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André Kuipers photographed Europe’s lights from space. Portugal is on the right of the image, while Paris is the glowing light on the left.

Since its inception in Sydney, Australia, in 2007, Earth Hour has become the world's largest voluntary action highlighting climate change and the need for sustainability. In 2011, 5,251 cities took part, reaching 1.8 billion people in 135 countries across all seven continents. This year, Earth Hour will take place at 8:30 p.m. to 9:30 p.m at participants' local time, on March 31. The event will be observed from the International Space Station by European Space Agency (ESA) astronaut and World Wildlife Fund ambassador André Kuipers.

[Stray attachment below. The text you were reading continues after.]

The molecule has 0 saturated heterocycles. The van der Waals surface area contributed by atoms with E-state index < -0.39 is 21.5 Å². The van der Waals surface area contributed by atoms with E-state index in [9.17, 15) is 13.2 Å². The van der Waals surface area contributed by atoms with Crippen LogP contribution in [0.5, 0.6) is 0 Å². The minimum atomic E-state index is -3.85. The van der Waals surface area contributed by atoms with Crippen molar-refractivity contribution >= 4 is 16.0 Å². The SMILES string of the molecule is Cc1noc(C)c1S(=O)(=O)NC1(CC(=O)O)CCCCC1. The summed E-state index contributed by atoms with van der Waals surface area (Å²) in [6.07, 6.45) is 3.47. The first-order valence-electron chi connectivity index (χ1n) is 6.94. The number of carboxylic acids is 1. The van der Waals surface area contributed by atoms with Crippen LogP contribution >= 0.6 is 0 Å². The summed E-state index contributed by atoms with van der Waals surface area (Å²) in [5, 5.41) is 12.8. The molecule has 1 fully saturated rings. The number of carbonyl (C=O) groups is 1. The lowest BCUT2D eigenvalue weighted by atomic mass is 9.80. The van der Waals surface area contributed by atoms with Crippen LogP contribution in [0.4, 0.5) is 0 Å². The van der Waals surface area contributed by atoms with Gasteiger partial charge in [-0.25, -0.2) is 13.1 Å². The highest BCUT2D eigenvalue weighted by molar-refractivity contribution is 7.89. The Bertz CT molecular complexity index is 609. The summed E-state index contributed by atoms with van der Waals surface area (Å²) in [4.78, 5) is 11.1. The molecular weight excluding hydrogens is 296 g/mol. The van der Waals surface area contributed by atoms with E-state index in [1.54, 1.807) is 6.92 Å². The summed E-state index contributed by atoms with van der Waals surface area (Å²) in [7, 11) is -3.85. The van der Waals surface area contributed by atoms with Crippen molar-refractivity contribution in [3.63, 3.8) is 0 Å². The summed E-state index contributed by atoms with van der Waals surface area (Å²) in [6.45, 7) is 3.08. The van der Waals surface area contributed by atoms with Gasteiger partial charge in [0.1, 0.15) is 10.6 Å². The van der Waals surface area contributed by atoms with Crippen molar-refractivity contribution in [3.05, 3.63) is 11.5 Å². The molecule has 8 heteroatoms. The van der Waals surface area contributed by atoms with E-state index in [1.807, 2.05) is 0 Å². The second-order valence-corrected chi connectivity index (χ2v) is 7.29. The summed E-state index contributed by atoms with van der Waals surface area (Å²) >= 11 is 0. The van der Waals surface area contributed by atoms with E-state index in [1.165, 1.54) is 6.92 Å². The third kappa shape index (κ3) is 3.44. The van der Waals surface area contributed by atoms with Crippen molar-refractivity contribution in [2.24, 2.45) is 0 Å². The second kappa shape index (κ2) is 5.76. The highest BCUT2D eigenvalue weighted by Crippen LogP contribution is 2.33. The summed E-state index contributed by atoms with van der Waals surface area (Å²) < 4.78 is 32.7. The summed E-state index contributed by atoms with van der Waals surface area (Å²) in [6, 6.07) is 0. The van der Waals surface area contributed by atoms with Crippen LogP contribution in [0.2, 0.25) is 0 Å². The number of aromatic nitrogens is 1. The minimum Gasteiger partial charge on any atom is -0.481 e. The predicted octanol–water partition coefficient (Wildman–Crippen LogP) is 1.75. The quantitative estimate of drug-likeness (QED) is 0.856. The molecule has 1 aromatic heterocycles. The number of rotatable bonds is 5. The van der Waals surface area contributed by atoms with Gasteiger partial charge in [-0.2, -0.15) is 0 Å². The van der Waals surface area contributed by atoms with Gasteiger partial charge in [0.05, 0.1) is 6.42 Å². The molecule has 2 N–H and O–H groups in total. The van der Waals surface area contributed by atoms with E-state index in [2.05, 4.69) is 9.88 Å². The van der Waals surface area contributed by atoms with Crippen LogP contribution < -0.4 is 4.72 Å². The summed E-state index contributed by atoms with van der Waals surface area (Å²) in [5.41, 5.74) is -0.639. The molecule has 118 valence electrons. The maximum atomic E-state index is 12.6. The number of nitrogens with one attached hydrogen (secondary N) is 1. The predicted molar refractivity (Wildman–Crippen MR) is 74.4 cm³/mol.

"There is no better way to raise awareness for the future of the most beautiful planet in the universe," says Kuipers. "Working to understand our planet is what ESA does every day, and taking part in Earth Hour enables people to join us in this commitment." Everyone is invited to join Earth Hour in a symbolic switching off of lights as a way to remind all of us to take care of our home planet’s limited resources.

Image courtesy of ESA/NASA.

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